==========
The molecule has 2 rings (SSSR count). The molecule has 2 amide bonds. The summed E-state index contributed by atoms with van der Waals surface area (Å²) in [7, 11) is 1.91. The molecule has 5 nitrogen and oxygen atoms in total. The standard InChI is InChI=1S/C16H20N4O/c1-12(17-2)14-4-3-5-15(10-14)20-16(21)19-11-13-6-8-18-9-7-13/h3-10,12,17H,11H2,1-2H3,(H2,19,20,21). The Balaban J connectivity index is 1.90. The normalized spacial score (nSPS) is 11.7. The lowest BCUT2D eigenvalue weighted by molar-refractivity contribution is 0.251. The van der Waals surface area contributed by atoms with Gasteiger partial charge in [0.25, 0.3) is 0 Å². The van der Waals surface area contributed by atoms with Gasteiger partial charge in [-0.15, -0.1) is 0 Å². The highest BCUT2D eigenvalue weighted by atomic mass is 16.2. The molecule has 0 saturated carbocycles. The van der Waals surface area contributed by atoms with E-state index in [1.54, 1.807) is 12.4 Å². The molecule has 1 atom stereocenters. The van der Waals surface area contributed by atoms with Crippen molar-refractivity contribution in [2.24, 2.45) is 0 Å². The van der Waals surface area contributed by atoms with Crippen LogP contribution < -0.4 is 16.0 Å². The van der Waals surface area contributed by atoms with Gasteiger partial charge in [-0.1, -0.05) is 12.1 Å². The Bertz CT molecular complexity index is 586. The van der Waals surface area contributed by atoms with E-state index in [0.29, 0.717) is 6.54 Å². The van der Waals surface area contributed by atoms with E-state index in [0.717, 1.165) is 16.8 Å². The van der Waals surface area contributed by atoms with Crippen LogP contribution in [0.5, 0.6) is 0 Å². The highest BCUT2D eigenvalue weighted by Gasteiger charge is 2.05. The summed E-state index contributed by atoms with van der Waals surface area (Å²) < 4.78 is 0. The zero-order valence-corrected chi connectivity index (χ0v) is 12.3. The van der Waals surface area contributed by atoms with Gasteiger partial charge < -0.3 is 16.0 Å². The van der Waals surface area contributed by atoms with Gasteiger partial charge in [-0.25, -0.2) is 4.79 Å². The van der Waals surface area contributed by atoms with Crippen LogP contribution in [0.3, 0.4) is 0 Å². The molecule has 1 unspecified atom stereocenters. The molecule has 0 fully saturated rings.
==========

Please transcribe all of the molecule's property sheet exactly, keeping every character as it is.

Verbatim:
The molecule has 2 rings (SSSR count). The molecule has 2 amide bonds. The summed E-state index contributed by atoms with van der Waals surface area (Å²) in [7, 11) is 1.91. The molecule has 5 nitrogen and oxygen atoms in total. The standard InChI is InChI=1S/C16H20N4O/c1-12(17-2)14-4-3-5-15(10-14)20-16(21)19-11-13-6-8-18-9-7-13/h3-10,12,17H,11H2,1-2H3,(H2,19,20,21). The Balaban J connectivity index is 1.90. The normalized spacial score (nSPS) is 11.7. The lowest BCUT2D eigenvalue weighted by molar-refractivity contribution is 0.251. The van der Waals surface area contributed by atoms with Gasteiger partial charge in [0.25, 0.3) is 0 Å². The van der Waals surface area contributed by atoms with Gasteiger partial charge in [-0.15, -0.1) is 0 Å². The highest BCUT2D eigenvalue weighted by atomic mass is 16.2. The molecule has 0 saturated carbocycles. The van der Waals surface area contributed by atoms with E-state index in [1.54, 1.807) is 12.4 Å². The molecule has 1 atom stereocenters. The van der Waals surface area contributed by atoms with Crippen molar-refractivity contribution in [2.24, 2.45) is 0 Å². The van der Waals surface area contributed by atoms with Crippen LogP contribution < -0.4 is 16.0 Å². The van der Waals surface area contributed by atoms with Gasteiger partial charge in [-0.1, -0.05) is 12.1 Å². The Bertz CT molecular complexity index is 586. The van der Waals surface area contributed by atoms with E-state index in [0.29, 0.717) is 6.54 Å². The van der Waals surface area contributed by atoms with E-state index in [0.717, 1.165) is 16.8 Å². The van der Waals surface area contributed by atoms with Crippen LogP contribution in [0.5, 0.6) is 0 Å². The highest BCUT2D eigenvalue weighted by Gasteiger charge is 2.05. The summed E-state index contributed by atoms with van der Waals surface area (Å²) < 4.78 is 0. The zero-order valence-corrected chi connectivity index (χ0v) is 12.3. The van der Waals surface area contributed by atoms with Gasteiger partial charge < -0.3 is 16.0 Å². The van der Waals surface area contributed by atoms with Gasteiger partial charge in [-0.25, -0.2) is 4.79 Å². The van der Waals surface area contributed by atoms with Crippen LogP contribution in [0.3, 0.4) is 0 Å². The molecule has 1 unspecified atom stereocenters. The molecule has 0 fully saturated rings.